Wolf Alice are one of the fastest-rising indie rock bands in the UK right now and many critics and reviewers describe them as being a significant throwback to the Britrock/Britpop of the 90’s.
They may have only been together in their current incarnation for around two years but they have become staples of the Radio 1 playlist for most of this time. Appearances on Later with Jools Holland have only added to their reputation for great live performances. Their new (and surprisingly only their second album) Visions of a Life was released at the end of September to widespread critical acclaim, garnering 4 and 5 star reviews, with NME describing it as “bold, brave and magnificent.” No second album problems with this band, then.
First up are New York City’s Sunflower Bean, a three-piece that play the type of up-tempo energetic pop that would put you in mind of a collaboration between Blondie and The Jam. This is fast-paced from start to finish and in Julia Cumming on bass and vocals, they have a magnetic and charismatic front person.
Sunflower Bean get a great reception from an eager crowd and by the end of their set, the ground floor of the Ulster Hall is a sea of bobbing heads and waving hands.
When Wolf Alice hit the stage they do just that – they hit it hard, loud and fast. The first three numbers are delivered with a power and break-neck pace that almost knocks the breath out of me. This is all noise and blinding strobes and somewhere in that opening salvo were “Heavenward” and “Yuk Foo” from the current album.
There’s time for some older numbers (older meaning from the first album in 2016) such as “Your Loves Whore”, delivered in an almost reggae style with a big crashing chorus. Four songs in and the crowd are literally jumping – there’s a mini-mosh pit going on in front of the stage and a few of the lads are removing their t-shirts. That’s Belfast for you.
This is without a doubt a fabulous live band and a great performance. The band are fronted by guitarist/singer Ellie Rosewell with Theo Ellis on bass, Joel Amey on drums and Joff Oddie on guitar. Oddie on guitar throws shapes and angles like there’s no tomorrow and actually does throws his guitar at one stage. On one track he uses the guitar like a cross between a lightening rod and a club, banging it on the floor, waving it at the crowd and coaxing mountains of feedback from the speakers behind him.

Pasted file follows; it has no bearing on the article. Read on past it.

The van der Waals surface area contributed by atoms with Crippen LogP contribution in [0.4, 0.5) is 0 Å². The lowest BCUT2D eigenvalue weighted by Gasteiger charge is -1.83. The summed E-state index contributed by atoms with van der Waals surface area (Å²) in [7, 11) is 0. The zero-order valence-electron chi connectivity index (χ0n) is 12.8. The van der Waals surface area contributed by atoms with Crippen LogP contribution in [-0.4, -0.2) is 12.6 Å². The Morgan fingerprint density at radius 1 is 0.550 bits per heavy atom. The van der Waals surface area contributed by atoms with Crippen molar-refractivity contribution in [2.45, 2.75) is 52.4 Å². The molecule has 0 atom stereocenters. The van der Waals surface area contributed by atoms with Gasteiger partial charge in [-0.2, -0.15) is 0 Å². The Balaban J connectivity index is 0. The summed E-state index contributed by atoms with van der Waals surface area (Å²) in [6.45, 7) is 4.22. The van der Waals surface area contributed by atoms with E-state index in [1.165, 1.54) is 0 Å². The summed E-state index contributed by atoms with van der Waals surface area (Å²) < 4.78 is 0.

Theo Ellis is shaven-headed, lean and rangy and he prowls and stalks the stage with the bass, standing on monitors and the drum riser and whipping the audience up whenever he gets the chance. Ellie Rosewell’s voice is a joy to hear live – simultaneously fragile but powerful; growling, howling and screaming one minute then almost angelic and floating the next.
Out of nowhere, the band drop the wonderful europop/synth-style “Don’t Delete the Kisses.” Rosewell delivers this sitting on the front of the stage while the crowd are bathed in points of light bouncing off an enormous disco ball suspended from the ceiling. You have to love the vocals on this track and coming after the onslaught of the show’s opening fifteen minutes, it almost seemed like we were being given a break and a chance to catch our breath.
It’s back to the power pop and raging guitars for songs like “Bros”, “Silk” and “Lisbon.” “Formidable Cool” is full of big sleazy riffs and Roswell delivers rage-fueled lyrics about sex and relationships with real power and passion. On “Planet Hunter”, it’s Rosewell again in the spotlight with her guitar while the band take a back seat on this much more delicate number and the crowd help out on the backing vocals.
The opening chords of “Beautifully Unconventional” is greeted with a roar but for some reason, this sounds somewhat flatter live than I was expecting it to be, given that it is one of the bigger tracks from the new album. “Sadboy” is served up as a restrained 80’s-sounding track, whereas “Space and Time” sounds like the Clash at the top of their punk game in the late 1970’s.
After “Moaning Lisa Smile”, we get the big crashing chords of “Visions of a Life,” the title track from the album. A great song to start winding a set up, it starts moody and dramatic and builds from there, increasing in intensity and volume until it reaches a stage where you’d be fooled into thinking you were listening to a metal band. The band finish with the loud and brash punk tune that is “Fluffy” and leave the stage to roars of applause.
Encores are demanded by an audience that don’t want this to end and the band finish with the hugely popular “Giant Peach,” one of the outstanding tracks from their first album My Love is Cool. I have to say, if Wolf Alice represent where Brit Pop/Rock is currently at, then I can report that it is alive and very much kicking. Kicking hard.
Scroll through our photo gallery by Conor Kerr, below: